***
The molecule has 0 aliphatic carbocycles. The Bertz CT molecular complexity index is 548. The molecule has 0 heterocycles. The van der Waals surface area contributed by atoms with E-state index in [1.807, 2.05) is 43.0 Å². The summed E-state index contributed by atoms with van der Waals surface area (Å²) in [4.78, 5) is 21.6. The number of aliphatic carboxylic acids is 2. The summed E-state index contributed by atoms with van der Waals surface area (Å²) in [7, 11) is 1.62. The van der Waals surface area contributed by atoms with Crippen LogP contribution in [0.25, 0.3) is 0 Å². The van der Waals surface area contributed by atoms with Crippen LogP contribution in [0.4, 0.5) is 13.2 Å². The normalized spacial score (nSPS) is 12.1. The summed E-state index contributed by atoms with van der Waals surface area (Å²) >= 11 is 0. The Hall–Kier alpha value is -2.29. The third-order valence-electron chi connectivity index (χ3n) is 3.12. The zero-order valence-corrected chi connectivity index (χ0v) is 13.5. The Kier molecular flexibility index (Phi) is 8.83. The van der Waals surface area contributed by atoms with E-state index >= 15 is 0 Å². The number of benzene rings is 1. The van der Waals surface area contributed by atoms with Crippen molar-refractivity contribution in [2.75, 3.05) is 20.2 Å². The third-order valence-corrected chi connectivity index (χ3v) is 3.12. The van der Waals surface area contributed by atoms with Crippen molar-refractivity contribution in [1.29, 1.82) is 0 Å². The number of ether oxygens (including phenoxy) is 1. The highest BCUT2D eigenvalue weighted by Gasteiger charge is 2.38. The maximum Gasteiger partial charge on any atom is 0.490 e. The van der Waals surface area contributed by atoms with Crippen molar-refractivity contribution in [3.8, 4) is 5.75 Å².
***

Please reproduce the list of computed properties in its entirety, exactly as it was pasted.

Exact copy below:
The molecule has 0 aliphatic carbocycles. The Bertz CT molecular complexity index is 548. The molecule has 0 heterocycles. The van der Waals surface area contributed by atoms with E-state index in [1.807, 2.05) is 43.0 Å². The summed E-state index contributed by atoms with van der Waals surface area (Å²) in [4.78, 5) is 21.6. The number of aliphatic carboxylic acids is 2. The summed E-state index contributed by atoms with van der Waals surface area (Å²) in [7, 11) is 1.62. The van der Waals surface area contributed by atoms with Crippen LogP contribution in [0.25, 0.3) is 0 Å². The van der Waals surface area contributed by atoms with Crippen LogP contribution in [0.4, 0.5) is 13.2 Å². The normalized spacial score (nSPS) is 12.1. The summed E-state index contributed by atoms with van der Waals surface area (Å²) >= 11 is 0. The Hall–Kier alpha value is -2.29. The third-order valence-electron chi connectivity index (χ3n) is 3.12. The zero-order valence-corrected chi connectivity index (χ0v) is 13.5. The Kier molecular flexibility index (Phi) is 8.83. The van der Waals surface area contributed by atoms with E-state index >= 15 is 0 Å². The number of benzene rings is 1. The van der Waals surface area contributed by atoms with Crippen molar-refractivity contribution in [2.75, 3.05) is 20.2 Å². The third-order valence-corrected chi connectivity index (χ3v) is 3.12. The van der Waals surface area contributed by atoms with Crippen molar-refractivity contribution in [1.29, 1.82) is 0 Å². The number of ether oxygens (including phenoxy) is 1. The highest BCUT2D eigenvalue weighted by Gasteiger charge is 2.38. The maximum Gasteiger partial charge on any atom is 0.490 e. The van der Waals surface area contributed by atoms with Crippen molar-refractivity contribution in [3.8, 4) is 5.75 Å².